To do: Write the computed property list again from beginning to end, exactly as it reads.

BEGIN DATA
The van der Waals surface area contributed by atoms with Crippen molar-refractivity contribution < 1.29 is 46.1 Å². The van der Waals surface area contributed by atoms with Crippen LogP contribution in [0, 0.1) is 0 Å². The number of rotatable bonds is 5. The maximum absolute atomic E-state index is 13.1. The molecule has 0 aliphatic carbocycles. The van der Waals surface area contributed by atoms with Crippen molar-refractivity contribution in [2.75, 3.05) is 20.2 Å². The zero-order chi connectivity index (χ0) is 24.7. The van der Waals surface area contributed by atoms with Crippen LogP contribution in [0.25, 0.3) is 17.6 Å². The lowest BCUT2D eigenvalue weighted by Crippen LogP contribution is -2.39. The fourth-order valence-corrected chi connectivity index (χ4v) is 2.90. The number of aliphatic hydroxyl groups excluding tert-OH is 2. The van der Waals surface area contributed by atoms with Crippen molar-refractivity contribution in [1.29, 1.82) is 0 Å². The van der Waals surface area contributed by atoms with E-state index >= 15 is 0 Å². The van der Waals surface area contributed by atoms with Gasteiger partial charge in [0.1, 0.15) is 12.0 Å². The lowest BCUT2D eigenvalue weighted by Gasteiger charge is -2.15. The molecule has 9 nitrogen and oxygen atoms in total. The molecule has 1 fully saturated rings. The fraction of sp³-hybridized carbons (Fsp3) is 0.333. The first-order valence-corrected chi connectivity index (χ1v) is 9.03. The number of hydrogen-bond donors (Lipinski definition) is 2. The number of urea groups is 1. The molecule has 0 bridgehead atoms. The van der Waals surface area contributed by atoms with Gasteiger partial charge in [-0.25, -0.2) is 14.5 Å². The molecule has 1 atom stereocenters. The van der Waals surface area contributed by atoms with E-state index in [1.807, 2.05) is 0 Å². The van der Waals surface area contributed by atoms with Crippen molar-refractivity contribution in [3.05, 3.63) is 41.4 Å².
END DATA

The van der Waals surface area contributed by atoms with Crippen molar-refractivity contribution < 1.29 is 46.1 Å². The van der Waals surface area contributed by atoms with Crippen LogP contribution in [0, 0.1) is 0 Å². The number of rotatable bonds is 5. The maximum absolute atomic E-state index is 13.1. The molecule has 0 aliphatic carbocycles. The van der Waals surface area contributed by atoms with Crippen molar-refractivity contribution in [2.75, 3.05) is 20.2 Å². The zero-order chi connectivity index (χ0) is 24.7. The van der Waals surface area contributed by atoms with Crippen LogP contribution in [0.25, 0.3) is 17.6 Å². The lowest BCUT2D eigenvalue weighted by Crippen LogP contribution is -2.39. The fourth-order valence-corrected chi connectivity index (χ4v) is 2.90. The number of aliphatic hydroxyl groups excluding tert-OH is 2. The van der Waals surface area contributed by atoms with Crippen molar-refractivity contribution in [1.29, 1.82) is 0 Å². The van der Waals surface area contributed by atoms with E-state index >= 15 is 0 Å². The van der Waals surface area contributed by atoms with Gasteiger partial charge in [0.1, 0.15) is 12.0 Å². The lowest BCUT2D eigenvalue weighted by Gasteiger charge is -2.15. The molecule has 9 nitrogen and oxygen atoms in total. The molecule has 1 fully saturated rings. The fraction of sp³-hybridized carbons (Fsp3) is 0.333. The first-order valence-corrected chi connectivity index (χ1v) is 9.03. The number of hydrogen-bond donors (Lipinski definition) is 2. The number of urea groups is 1. The molecule has 0 bridgehead atoms. The van der Waals surface area contributed by atoms with Gasteiger partial charge in [-0.25, -0.2) is 14.5 Å². The molecule has 1 atom stereocenters. The van der Waals surface area contributed by atoms with E-state index in [1.807, 2.05) is 0 Å². The van der Waals surface area contributed by atoms with Crippen molar-refractivity contribution in [3.05, 3.63) is 41.4 Å².